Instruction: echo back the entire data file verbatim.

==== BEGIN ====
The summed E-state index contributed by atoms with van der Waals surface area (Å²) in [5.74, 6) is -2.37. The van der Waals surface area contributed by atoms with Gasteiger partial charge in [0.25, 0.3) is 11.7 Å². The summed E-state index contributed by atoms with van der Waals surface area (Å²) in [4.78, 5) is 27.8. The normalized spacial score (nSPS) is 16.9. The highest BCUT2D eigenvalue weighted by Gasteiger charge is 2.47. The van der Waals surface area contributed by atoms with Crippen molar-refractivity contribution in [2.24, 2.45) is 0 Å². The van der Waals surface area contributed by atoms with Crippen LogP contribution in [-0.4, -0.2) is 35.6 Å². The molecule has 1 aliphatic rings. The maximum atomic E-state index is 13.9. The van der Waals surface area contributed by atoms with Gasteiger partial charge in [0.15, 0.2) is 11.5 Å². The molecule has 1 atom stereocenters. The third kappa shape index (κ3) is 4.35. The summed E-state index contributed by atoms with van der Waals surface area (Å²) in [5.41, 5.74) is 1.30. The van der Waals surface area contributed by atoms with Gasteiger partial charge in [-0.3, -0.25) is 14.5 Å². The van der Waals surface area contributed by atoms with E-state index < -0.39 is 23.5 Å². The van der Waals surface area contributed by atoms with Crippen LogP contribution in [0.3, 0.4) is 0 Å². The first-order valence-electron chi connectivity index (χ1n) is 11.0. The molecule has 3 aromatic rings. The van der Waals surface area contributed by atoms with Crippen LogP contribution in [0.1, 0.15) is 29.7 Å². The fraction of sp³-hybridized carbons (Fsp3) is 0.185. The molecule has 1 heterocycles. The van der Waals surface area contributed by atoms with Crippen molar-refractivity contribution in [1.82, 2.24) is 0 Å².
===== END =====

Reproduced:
The summed E-state index contributed by atoms with van der Waals surface area (Å²) in [5.74, 6) is -2.37. The van der Waals surface area contributed by atoms with Gasteiger partial charge in [0.25, 0.3) is 11.7 Å². The summed E-state index contributed by atoms with van der Waals surface area (Å²) in [4.78, 5) is 27.8. The normalized spacial score (nSPS) is 16.9. The highest BCUT2D eigenvalue weighted by Gasteiger charge is 2.47. The van der Waals surface area contributed by atoms with Crippen molar-refractivity contribution in [2.24, 2.45) is 0 Å². The van der Waals surface area contributed by atoms with Crippen LogP contribution in [-0.4, -0.2) is 35.6 Å². The molecule has 1 aliphatic rings. The maximum atomic E-state index is 13.9. The van der Waals surface area contributed by atoms with Gasteiger partial charge in [0.15, 0.2) is 11.5 Å². The molecule has 1 atom stereocenters. The third kappa shape index (κ3) is 4.35. The summed E-state index contributed by atoms with van der Waals surface area (Å²) in [5.41, 5.74) is 1.30. The van der Waals surface area contributed by atoms with Gasteiger partial charge in [-0.3, -0.25) is 14.5 Å². The van der Waals surface area contributed by atoms with E-state index < -0.39 is 23.5 Å². The van der Waals surface area contributed by atoms with Crippen LogP contribution in [0.3, 0.4) is 0 Å². The first-order valence-electron chi connectivity index (χ1n) is 11.0. The molecule has 3 aromatic rings. The van der Waals surface area contributed by atoms with Crippen LogP contribution in [0.1, 0.15) is 29.7 Å². The fraction of sp³-hybridized carbons (Fsp3) is 0.185. The molecule has 1 heterocycles. The van der Waals surface area contributed by atoms with Crippen molar-refractivity contribution in [1.82, 2.24) is 0 Å².